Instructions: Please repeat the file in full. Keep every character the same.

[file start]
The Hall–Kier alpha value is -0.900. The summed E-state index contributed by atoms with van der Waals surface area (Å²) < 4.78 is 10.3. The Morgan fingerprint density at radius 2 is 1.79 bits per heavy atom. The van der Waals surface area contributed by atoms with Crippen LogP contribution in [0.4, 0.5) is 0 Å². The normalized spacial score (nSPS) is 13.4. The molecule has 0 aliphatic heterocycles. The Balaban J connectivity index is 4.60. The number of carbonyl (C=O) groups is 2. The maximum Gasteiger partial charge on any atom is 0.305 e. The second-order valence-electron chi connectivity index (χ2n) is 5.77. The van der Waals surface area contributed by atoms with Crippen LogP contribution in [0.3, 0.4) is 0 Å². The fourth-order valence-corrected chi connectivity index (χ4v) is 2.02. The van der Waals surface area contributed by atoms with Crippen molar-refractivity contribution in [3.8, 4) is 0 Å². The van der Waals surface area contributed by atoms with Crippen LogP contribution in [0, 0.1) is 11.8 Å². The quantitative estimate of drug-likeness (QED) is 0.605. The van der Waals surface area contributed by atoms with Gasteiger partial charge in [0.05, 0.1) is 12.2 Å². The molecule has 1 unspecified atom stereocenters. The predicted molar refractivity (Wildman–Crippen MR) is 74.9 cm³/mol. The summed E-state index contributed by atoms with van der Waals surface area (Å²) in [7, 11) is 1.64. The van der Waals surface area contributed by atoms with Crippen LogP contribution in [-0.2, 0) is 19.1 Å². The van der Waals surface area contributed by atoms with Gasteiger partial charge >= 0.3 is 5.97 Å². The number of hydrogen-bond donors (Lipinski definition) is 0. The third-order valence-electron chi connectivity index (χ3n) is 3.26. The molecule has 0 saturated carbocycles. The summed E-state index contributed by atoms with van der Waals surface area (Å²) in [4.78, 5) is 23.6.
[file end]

The Hall–Kier alpha value is -0.900. The summed E-state index contributed by atoms with van der Waals surface area (Å²) < 4.78 is 10.3. The Morgan fingerprint density at radius 2 is 1.79 bits per heavy atom. The van der Waals surface area contributed by atoms with Crippen LogP contribution in [0.4, 0.5) is 0 Å². The normalized spacial score (nSPS) is 13.4. The molecule has 0 aliphatic heterocycles. The Balaban J connectivity index is 4.60. The number of carbonyl (C=O) groups is 2. The maximum Gasteiger partial charge on any atom is 0.305 e. The second-order valence-electron chi connectivity index (χ2n) is 5.77. The van der Waals surface area contributed by atoms with Crippen LogP contribution in [0.3, 0.4) is 0 Å². The fourth-order valence-corrected chi connectivity index (χ4v) is 2.02. The van der Waals surface area contributed by atoms with Crippen molar-refractivity contribution in [3.8, 4) is 0 Å². The van der Waals surface area contributed by atoms with Crippen LogP contribution in [0, 0.1) is 11.8 Å². The quantitative estimate of drug-likeness (QED) is 0.605. The van der Waals surface area contributed by atoms with Gasteiger partial charge in [0.05, 0.1) is 12.2 Å². The molecule has 1 unspecified atom stereocenters. The predicted molar refractivity (Wildman–Crippen MR) is 74.9 cm³/mol. The summed E-state index contributed by atoms with van der Waals surface area (Å²) in [7, 11) is 1.64. The van der Waals surface area contributed by atoms with Crippen LogP contribution in [-0.2, 0) is 19.1 Å². The van der Waals surface area contributed by atoms with Gasteiger partial charge >= 0.3 is 5.97 Å². The number of hydrogen-bond donors (Lipinski definition) is 0. The third-order valence-electron chi connectivity index (χ3n) is 3.26. The molecule has 0 saturated carbocycles. The summed E-state index contributed by atoms with van der Waals surface area (Å²) in [4.78, 5) is 23.6.